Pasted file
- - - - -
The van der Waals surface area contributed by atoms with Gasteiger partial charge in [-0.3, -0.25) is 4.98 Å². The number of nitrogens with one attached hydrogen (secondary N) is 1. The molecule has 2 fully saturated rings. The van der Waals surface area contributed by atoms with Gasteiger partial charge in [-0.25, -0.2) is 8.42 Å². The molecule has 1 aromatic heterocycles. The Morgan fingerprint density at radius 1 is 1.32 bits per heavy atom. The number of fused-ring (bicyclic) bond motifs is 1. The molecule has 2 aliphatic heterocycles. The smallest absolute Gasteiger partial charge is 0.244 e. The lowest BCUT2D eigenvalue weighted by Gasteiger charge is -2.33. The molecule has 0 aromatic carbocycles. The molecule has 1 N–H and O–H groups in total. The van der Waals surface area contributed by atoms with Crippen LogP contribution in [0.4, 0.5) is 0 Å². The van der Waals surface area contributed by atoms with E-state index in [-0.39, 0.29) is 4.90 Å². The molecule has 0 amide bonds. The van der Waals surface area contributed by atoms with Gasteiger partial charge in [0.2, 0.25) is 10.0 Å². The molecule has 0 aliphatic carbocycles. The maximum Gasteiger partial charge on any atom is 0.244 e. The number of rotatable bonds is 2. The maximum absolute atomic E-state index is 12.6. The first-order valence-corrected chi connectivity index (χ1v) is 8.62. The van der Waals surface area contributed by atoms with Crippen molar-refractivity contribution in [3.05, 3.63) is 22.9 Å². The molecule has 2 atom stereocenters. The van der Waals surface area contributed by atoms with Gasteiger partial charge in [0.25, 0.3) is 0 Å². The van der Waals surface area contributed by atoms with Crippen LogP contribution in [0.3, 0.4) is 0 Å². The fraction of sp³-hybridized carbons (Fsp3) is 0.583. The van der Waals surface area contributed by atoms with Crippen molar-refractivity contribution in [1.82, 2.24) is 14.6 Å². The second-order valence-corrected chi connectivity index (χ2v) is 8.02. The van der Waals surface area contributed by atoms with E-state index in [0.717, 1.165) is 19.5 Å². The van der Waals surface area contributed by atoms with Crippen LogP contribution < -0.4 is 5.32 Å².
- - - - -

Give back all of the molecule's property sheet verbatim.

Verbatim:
The van der Waals surface area contributed by atoms with Gasteiger partial charge in [-0.3, -0.25) is 4.98 Å². The number of nitrogens with one attached hydrogen (secondary N) is 1. The molecule has 2 fully saturated rings. The van der Waals surface area contributed by atoms with Gasteiger partial charge in [-0.25, -0.2) is 8.42 Å². The molecule has 1 aromatic heterocycles. The Morgan fingerprint density at radius 1 is 1.32 bits per heavy atom. The number of fused-ring (bicyclic) bond motifs is 1. The molecule has 2 aliphatic heterocycles. The smallest absolute Gasteiger partial charge is 0.244 e. The lowest BCUT2D eigenvalue weighted by Gasteiger charge is -2.33. The molecule has 0 aromatic carbocycles. The molecule has 1 N–H and O–H groups in total. The van der Waals surface area contributed by atoms with Crippen LogP contribution in [0.4, 0.5) is 0 Å². The van der Waals surface area contributed by atoms with E-state index in [-0.39, 0.29) is 4.90 Å². The molecule has 0 amide bonds. The van der Waals surface area contributed by atoms with Gasteiger partial charge in [0.2, 0.25) is 10.0 Å². The molecule has 0 aliphatic carbocycles. The maximum Gasteiger partial charge on any atom is 0.244 e. The number of rotatable bonds is 2. The maximum absolute atomic E-state index is 12.6. The first-order valence-corrected chi connectivity index (χ1v) is 8.62. The van der Waals surface area contributed by atoms with Crippen molar-refractivity contribution in [3.05, 3.63) is 22.9 Å². The molecule has 2 atom stereocenters. The van der Waals surface area contributed by atoms with Gasteiger partial charge in [0.25, 0.3) is 0 Å². The van der Waals surface area contributed by atoms with Crippen LogP contribution in [0.3, 0.4) is 0 Å². The fraction of sp³-hybridized carbons (Fsp3) is 0.583. The van der Waals surface area contributed by atoms with Crippen molar-refractivity contribution in [1.82, 2.24) is 14.6 Å². The second-order valence-corrected chi connectivity index (χ2v) is 8.02. The van der Waals surface area contributed by atoms with E-state index in [0.717, 1.165) is 19.5 Å². The van der Waals surface area contributed by atoms with Crippen LogP contribution < -0.4 is 5.32 Å².